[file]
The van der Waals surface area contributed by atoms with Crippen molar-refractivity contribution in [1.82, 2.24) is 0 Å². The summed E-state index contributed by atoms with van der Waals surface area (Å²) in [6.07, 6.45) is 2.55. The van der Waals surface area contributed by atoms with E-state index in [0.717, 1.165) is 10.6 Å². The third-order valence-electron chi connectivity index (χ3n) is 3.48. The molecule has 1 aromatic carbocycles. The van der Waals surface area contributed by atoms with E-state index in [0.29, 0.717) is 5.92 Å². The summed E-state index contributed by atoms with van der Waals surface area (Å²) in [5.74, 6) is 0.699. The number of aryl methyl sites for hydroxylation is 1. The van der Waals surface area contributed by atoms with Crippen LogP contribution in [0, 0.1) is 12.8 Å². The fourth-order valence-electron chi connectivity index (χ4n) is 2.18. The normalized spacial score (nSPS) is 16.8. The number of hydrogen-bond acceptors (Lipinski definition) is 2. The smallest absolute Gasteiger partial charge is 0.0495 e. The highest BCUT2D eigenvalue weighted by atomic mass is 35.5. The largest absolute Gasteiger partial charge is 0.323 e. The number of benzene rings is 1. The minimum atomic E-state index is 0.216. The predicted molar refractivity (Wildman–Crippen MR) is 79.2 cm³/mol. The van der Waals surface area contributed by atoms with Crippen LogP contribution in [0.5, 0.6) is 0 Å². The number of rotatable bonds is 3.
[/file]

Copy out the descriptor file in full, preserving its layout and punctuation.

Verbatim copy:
The van der Waals surface area contributed by atoms with Crippen molar-refractivity contribution in [1.82, 2.24) is 0 Å². The summed E-state index contributed by atoms with van der Waals surface area (Å²) in [6.07, 6.45) is 2.55. The van der Waals surface area contributed by atoms with E-state index in [0.717, 1.165) is 10.6 Å². The third-order valence-electron chi connectivity index (χ3n) is 3.48. The molecule has 1 aromatic carbocycles. The van der Waals surface area contributed by atoms with E-state index in [0.29, 0.717) is 5.92 Å². The summed E-state index contributed by atoms with van der Waals surface area (Å²) in [5.74, 6) is 0.699. The number of aryl methyl sites for hydroxylation is 1. The van der Waals surface area contributed by atoms with Crippen LogP contribution in [0, 0.1) is 12.8 Å². The fourth-order valence-electron chi connectivity index (χ4n) is 2.18. The normalized spacial score (nSPS) is 16.8. The number of hydrogen-bond acceptors (Lipinski definition) is 2. The smallest absolute Gasteiger partial charge is 0.0495 e. The highest BCUT2D eigenvalue weighted by atomic mass is 35.5. The largest absolute Gasteiger partial charge is 0.323 e. The number of benzene rings is 1. The minimum atomic E-state index is 0.216. The predicted molar refractivity (Wildman–Crippen MR) is 79.2 cm³/mol. The van der Waals surface area contributed by atoms with Crippen LogP contribution in [0.5, 0.6) is 0 Å². The number of rotatable bonds is 3.